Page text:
He was beginning to believe that that was the truth, only neither of them had known it, and that was why it was hopeless. They couldn't go on like this. Odd that it was when they weren't together that he felt what used to tell him it was time to break it off with whomever he was dating. The "it's just not working out" speech combined sometimes with a "it's me, not you," except it was completely inappropriate and redundant because they were already detached.

Physically, at least. It was hopeless because he was beginning to realize that it might take an eternity before emotionally could be added too that. Chase could see some of his same thoughts reflected in her eyes, and it made him realize that he was drained, and that she probably was, too. They had both worked hard on tempering House's brilliant but frequently amoral genius in treating the patient with biliary cystadenoma yesterday.

"You're exhausted, you should sleep it off," he told her. It was five in the morning, but she had Sunday off. He briefly debated taking the day off for her and was stopped by the thought that it would be too coincidental, with both of them being gone. What the hell. He didn't care anymore, and he had a feeling that she didn't, either.

"Chase," she said, and then stopped, biting her lip. She had never had that habit before, not until their kisses, and seeing it roused his desire a little, but it wasn't that, that he wanted. Or, it wasn't just that.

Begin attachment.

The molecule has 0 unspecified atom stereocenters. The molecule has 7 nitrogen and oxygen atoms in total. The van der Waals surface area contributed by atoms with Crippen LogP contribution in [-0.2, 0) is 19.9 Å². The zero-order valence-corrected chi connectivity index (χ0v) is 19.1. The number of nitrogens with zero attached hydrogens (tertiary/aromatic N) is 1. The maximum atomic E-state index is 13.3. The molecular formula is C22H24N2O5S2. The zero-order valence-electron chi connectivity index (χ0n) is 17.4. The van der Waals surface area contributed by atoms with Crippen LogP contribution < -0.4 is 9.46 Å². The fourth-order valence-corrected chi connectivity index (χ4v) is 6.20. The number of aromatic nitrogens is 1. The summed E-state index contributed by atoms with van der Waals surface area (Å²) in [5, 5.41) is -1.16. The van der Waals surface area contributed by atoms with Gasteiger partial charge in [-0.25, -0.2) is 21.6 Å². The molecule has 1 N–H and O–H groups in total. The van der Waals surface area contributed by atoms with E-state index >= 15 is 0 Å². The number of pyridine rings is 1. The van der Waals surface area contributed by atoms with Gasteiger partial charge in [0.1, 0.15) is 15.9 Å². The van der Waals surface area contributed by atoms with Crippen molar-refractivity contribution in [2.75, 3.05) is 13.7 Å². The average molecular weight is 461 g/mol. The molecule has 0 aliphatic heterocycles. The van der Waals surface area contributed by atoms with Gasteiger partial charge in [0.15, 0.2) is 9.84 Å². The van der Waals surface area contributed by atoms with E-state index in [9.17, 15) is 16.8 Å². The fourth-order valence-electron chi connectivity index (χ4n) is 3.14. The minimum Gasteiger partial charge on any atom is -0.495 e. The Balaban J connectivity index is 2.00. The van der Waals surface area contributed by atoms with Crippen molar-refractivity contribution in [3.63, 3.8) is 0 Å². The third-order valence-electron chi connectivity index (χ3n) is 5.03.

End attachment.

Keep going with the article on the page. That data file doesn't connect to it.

"Can you hold me when I sleep?" It was whispered so softly he barely heard it, and at first, he thought he had heard wrong. He couldn't imagine how difficult it must have been for her to ask.

It broke all the tacit rules between them, but he couldn't remember how they had first been established anyway.

He nodded, and they went into the bedroom.

Why couldn't they leave it well enough alone? There should have been a 'been there, done that' kind of sense, or at least common sense. Instead, House walked into the lab and found the two of them kissing. Then again, kissing was a mild way to put it. House found them devouring each other with lips and tongue and teeth, as if that physical union were some kind of immaterial authorization.